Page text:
With today being Valentine’s Day, this week seemed a perfect time to broach the topic of love, marriage, and relationships. To the left you’ll see the opener for Chapter 10: Love Your Love Life in The Happiest Mom: 10 Secrets To Enjoying Motherhood. Isn’t it cute? And isn’t that a great goal–to love your love life, rather than tolerate it, put it on the back burner, or grit your teeth and suffer through?
But I don’t suggest that it’s easy. Even as a mom of five kids, I consider marriage much harder work than parenting. After all, my kids come by their faults honestly–they’re still learning, still growing, and it’s my job to help them become thoughtful, self-sufficient adults. But I have a lot less patience for my husband’s faults–and sometimes conveniently overlook my own.
This week I’ll be talking about some of the things I think are the most important in marriage. I’m going to avoid giving you any trite advice, like “go on date nights!” because date nights, while lovely, are not going to fix a shaky marriage…and I believe a really strong marriage can survive without them. I won’t tell you how to get your husband to pick up his socks or do the dishes without being asked, because I haven’t figured out how to do that yet myself–in fact, it may not even be possible, short of implanting a chip in his brain.
What I will talk about is how to put those things in perspective–you won’t have young children forever, and many of the things that make you so crazy now will change and fade as your children get older. I’ll talk about the importance of forgiving and forgetting instead of allowing resentment and anger to take root and grow.
As I’ve shared here before, my husband and I actually separated and divorced early on in our marriage. We eventually reconciled, and have a very strong marriage now. But there was a lot of hurt and drama and heartache in the interim, during which we both learned a lot about ourselves, about forgiveness, and about what’s really important in a marriage and in life. It’s a topic very near to my heart–I actually feel physical pain when I hear about friends divorcing, not because I think it’s always the wrong choice (I know there are marriages that just aren’t working, for a variety of reasons) but because I know what a hard road they have ahead.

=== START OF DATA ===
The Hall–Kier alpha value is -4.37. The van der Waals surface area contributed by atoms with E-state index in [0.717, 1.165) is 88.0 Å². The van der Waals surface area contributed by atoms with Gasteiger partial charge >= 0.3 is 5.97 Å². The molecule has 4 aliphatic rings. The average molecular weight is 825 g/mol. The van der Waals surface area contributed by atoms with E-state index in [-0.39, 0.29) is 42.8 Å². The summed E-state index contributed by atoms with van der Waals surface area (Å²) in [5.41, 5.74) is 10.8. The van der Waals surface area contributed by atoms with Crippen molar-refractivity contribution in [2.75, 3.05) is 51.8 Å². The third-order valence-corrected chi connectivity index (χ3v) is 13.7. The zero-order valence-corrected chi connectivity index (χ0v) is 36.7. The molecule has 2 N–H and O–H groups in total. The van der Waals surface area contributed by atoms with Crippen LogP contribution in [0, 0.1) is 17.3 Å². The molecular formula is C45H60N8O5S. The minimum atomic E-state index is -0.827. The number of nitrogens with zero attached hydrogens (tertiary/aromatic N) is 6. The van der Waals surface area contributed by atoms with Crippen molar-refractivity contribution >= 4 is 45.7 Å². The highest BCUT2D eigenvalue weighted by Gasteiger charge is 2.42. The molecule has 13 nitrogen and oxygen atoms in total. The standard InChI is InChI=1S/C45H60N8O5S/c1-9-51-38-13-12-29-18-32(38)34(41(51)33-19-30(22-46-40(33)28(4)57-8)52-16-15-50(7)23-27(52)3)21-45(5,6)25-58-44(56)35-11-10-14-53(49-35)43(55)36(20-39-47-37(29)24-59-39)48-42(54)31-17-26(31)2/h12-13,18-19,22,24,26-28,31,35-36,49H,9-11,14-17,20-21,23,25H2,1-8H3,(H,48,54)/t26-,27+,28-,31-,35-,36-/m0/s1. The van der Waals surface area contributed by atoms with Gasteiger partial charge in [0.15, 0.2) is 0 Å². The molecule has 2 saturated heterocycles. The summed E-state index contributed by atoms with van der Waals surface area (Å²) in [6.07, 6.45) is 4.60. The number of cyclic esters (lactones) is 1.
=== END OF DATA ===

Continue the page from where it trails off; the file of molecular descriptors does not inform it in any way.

On the other hand, I learned a lot about myself as a single mom. I learned how strong and capable I can be when I need to; I learned how to take charge of my own life and quit waiting around for a man to make me happy. It would have been a lot easier for everyone if I’d learned those lessons while still married, but either way, I’m glad I learned them. Maybe some of you can learn from my mistakes and avoid some of that heartache for yourself.
If you’re a divorced or single mom, I’ve got a great, inspiring interview planned for later this week with Candace Walsh, editor of the essay anthology Ask Me About My Divorce, and Theo Nestor, author of How To Sleep Alone in a King-Sized Bed. Candace and Theo will be talking about life, love, and motherhood after divorce.
You’ll also find an interview with Alisa Bowman of Project Happily Ever After. Alisa once felt so hopeless about her marriage that she actually fantasized about her husband’s funeral. Her new book follows her journey after she decided to work on her marriage, and all the things she learned about herself, relationships, marriage and parenting along the way.
For today I want to leave you with a thought grabbed from my other post on marriage:
I think most of us are basically good people, partnered with basically good people, who misunderstand each other and make mistakes. Having young children adds a lot of stress and highlights those misunderstandings and mistakes…
As in life, as in motherhood, we are not victims of our relationships. We have choices to make every day about the way we interact with our spouses, the way we choose to either build up or undermine our own relationships. And having been on the other side of the fence, I know the grass is rarely greener. It’s so much better, for everyone, if you can find a way to tend the grass you’ve got.
If you could pick one area of your marriage to really focus in and work on, what would it be? What’s your best tip for happier, stronger relationships?